If you wonder how do you politely ask for payment professionally, then there are multiple ways to do it. Well, in this scenario, small businesses should always word their payment requests using polite but direct language. This gives you the benefit of knowing how do you politely ask for an invoice payment? Though you first need to ensure that they received the invoice in question. Small businesses should follow up briefly by email to request payment and if the client still does not pay the outstanding invoice, the business should speak to the client by phone before considering cutting off future work for the client or taking legal action.
WHEN DO YOU POLITELY ASK FOR PAYMENT VIA EMAIL?
While thinking about how to ask for payment for services rendered, the first question you’ll likely have is how do you politely ask for payment via email? And the truth is that you shouldn’t wait too long, preferably you should send a number of shorter emails before and after the payment due date:
- The first payment reminder letter should be sent within a week before the payment due date.
- The second payment reminder letter should be mailed the day of the payment due date.
- The third payment reminder letter goes within a week after the payment due date.
- The fourth payment reminder letter should be sent two weeks after the payment due date
- And the fifth payment reminder letter should be finally emailed when the one month passes after the payment due date.
If you send your emails in such regular intervals, you’ll remain polite and patient, but also show your clients that you are professional about your invoices and matters of payment. You’ll also show that you’re someone who values his/her work, prompting the client to value it as well.
HOW DO YOU POLITELY ASK FOR PAYMENT MORE PROFESSIONALLY?
To ask for payments professionally from your clients with unpaid bills and wondering how do you politely ask for an invoice payment, your business need to follow these steps:
CHECK THE CLIENT RECEIVED THE INVOICE
For the answer to how do you politely ask for an invoice payment, it’s important to first make sure there was no error or miscommunication about the invoice? So send a polite email to your client explaining that the payment is now past due and ask to make sure they received the initial invoice and there were no problems with it.
SEND A BRIEF EMAIL REQUESTING PAYMENT
If you don’t hear back from the client after your first check-in or your client acknowledges that they received the invoice but you still don’t receive prompt payment, follow up with a brief, professional email. Outline the invoice due date and how many days ago it was due. Remind the client of any late fees included in your payment terms and let them know you’ll be charging them for late payment. Remind them of the different ways they can send payment and reattach the original invoice to the email before sending it to the client.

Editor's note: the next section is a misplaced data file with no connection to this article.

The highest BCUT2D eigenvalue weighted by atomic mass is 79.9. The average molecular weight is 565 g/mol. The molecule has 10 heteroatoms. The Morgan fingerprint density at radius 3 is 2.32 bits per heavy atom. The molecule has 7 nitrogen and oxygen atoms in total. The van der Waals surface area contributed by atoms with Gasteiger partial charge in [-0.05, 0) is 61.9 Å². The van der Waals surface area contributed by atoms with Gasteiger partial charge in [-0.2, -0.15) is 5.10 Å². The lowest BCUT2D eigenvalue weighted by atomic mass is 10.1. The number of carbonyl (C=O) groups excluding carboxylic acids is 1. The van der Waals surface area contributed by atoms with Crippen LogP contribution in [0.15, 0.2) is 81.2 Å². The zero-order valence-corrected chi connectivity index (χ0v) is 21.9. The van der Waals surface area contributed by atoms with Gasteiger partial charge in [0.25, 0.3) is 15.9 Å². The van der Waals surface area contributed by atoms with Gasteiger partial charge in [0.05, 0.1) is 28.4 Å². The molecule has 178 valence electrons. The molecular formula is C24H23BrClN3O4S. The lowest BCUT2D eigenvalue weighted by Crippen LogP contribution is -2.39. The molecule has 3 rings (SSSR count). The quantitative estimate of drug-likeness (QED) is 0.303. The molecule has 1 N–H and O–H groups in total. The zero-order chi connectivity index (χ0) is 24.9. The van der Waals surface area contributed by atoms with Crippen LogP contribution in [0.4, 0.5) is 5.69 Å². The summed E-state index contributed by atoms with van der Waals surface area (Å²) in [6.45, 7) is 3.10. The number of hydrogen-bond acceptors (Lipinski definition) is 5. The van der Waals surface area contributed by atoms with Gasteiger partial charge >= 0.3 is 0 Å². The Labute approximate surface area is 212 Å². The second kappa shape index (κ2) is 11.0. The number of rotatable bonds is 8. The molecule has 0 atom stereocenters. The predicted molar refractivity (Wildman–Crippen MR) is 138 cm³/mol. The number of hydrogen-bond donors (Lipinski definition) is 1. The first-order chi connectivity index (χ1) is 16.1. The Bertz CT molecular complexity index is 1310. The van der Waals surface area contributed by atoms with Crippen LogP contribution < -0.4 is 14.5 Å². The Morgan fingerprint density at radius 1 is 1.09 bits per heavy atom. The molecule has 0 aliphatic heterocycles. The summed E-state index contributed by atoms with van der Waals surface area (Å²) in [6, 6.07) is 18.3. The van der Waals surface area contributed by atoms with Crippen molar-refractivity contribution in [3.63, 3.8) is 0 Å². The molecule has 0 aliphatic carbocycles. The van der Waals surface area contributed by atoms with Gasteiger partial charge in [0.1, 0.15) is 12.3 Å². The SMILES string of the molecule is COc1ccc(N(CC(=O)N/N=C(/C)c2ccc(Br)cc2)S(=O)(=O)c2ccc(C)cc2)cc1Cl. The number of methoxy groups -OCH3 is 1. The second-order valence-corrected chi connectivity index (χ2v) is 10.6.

SPEAK TO THE CLIENT BY PHONE
It may seem awkward and intimidating, but if your email requests for payment don’t succeed in getting the client to pay your invoice, the best course of action is to get your client on the phone to sort out the underlying issue. When calling, identify yourself and explain calmly and politely that you’ve followed up multiple times by email about a late payment. If possible, try to secure payment over the phone by credit card or direct transfer. If that’s not possible, get a firm commitment on the date and method of payment. Remain professional and friendly throughout the call, thanking the person for their time.
CONSIDER CUTTING OFF FUTURE WORK
If the promise of payment that you secured by phone is not met by your client, or if you’ve had to chase down payment from this particular client several times before, you may want to consider cutting ties with the company and refusing future work. If you’ve already begun working on other projects, you may want to stop working before the project is finished, if you’re contractually able to do so. Cutting off work until you receive your payment can motivate your client to pay you quickly, so the work they’re relying on you for actually gets finished. Cutting off work can also protect you from future losses if you’re no longer confident the client is capable of or willing to pay you. Be courteous but firm when letting the client know you’re refusing further work. Explain calmly why you’re taking this step. Be aware that even if you handle this situation in a professional manner, it may upset the client and escalate tensions.
RESEARCH COLLECTION AGENCIES
If your previous attempts at tracking down late payments are unsuccessful, you may want to escalate things further by hiring a collection agency to help you secure the payment from the client. Hiring a collection agency can be an expensive option, as they often take as much as 50 percent of the amount they collect from a debtor, but recouping some of the money can be better than getting nothing at all. Make sure you do your research and hire a reputable collection agency by checking out Better Business Bureau reviews of local agencies and by ensuring the agency is a member of the Commercial Collection Agency Association.
REVIEW YOUR LEGAL OPTIONS
If, after all your attempts, you still aren’t able to secure payment from the client and you feel like things getting out of your hands, it may be time to consider your legal options. If you have a legally binding contract in place with the client that outlines the work you were obligated to complete, the payment amount due and the deadline for payment and includes both your signatures, you have a good case for a lawsuit. For smaller outstanding invoices you can take the client to small claims court, or if the amount owing is greater, you can file a civil case against the client.
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